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Commission model swaps one problem for another: Ballantyne

A new commission structure proposed for the industry is unlikely to solve any of the perceived problems with the existing one, an insurer says.

Wednesday, July 18th 2018, 6:00AM 1 Comment

by Susan Edmunds

Financial Advice NZ practitioner director and PAA chairman Bruce Cortesi and industry consultant Darrin Franks have developed a new remuneration model concept for advisers.

It would involve advisers receiving commission based not on annual premiums but on up to 1 per cent of the total sum insured.

The maximum fee would be linked to the persistency the adviser had, reducing the chance of churn.

Trail commission would remain but would be paid to the adviser providing the service, not the adviser who placed the policy.

Partners Life managing director Naomi Ballantyne said there was no shortage of ideas around replacing the current commission model with other models “which all have conflicts and issues just like the current model does”.

She said it would not make sense to base commission on a sum insured because it would mean more income for advisers who dealt with younger clients, for whom it was more affordable to insure larger amounts.

When commission was paid on premiums it took into account the level and mix of cover, she said. “I don’t see any logic in doing that. I don’t think it fixes anything.”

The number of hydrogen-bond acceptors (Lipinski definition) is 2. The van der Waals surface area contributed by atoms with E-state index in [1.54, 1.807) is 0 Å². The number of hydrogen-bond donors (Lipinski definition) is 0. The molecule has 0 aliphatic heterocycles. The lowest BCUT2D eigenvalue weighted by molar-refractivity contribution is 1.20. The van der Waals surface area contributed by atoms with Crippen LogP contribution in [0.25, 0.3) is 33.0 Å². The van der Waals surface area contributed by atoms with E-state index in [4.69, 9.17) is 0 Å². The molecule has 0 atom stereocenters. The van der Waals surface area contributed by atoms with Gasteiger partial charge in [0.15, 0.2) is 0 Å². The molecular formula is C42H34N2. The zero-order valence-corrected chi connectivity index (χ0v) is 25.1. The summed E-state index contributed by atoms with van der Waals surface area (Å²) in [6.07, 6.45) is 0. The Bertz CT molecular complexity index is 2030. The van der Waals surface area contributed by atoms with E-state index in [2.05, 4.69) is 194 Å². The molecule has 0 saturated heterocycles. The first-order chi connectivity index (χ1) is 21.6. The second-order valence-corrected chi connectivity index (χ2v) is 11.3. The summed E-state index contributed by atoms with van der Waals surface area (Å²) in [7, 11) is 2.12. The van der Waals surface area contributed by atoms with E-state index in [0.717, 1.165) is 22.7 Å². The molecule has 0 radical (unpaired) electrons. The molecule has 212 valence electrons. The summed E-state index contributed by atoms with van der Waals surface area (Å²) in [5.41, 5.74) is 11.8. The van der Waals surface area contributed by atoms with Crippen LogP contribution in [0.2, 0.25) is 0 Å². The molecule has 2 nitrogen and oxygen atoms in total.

She said it could be suggested that such a model could encourage advisers to sell more cover than a client was needed. “It doesn’t take away the potential for a conflict of interest.”

She said it was most important the the client understood why the adviser had made their recommendations and could see that it was right for them, not just for the adviser or salesperson.

“I personally don’t think there is a need to change the commission model, there is just a need to regulate the management of the conflicts – which would be required for any remuneration model.”

At Fidelity Life, Adrian Riminton, chief distribution officer, said it was important to ensure New Zealand had a thriving community of independent financial advice businesses, "which in turn ensures more Kiwis have ready access to advice and insurance protection.We welcome innovation in the market and look forward to exploring this and other options that lead to sustainable businesses and great customer outcomes.”

Cortesi has refused interviews to elaborate on the plan.

AIA, Sovereign and Asteron Life declined to comment.  

Tags: Commission Insurance Advisers Naomi Ballantyne Partners Life

« Proposed commission model 'cross-subsidisation'QFEs fail on replacement business practices: FMA »

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Comments from our readers

On 18 July 2018 at 8:33 am Backstage said:
Have to agree with Naomi above, I can not see how it could work actuarially in the first instance. This was the way we were paid with WOL, I remember being paid $35 per $1,000 of cover. That product had what was meant to be a savings element that could have helped to fund the enormous commission. The idea is not new and does not move toward managing potential conflicts.

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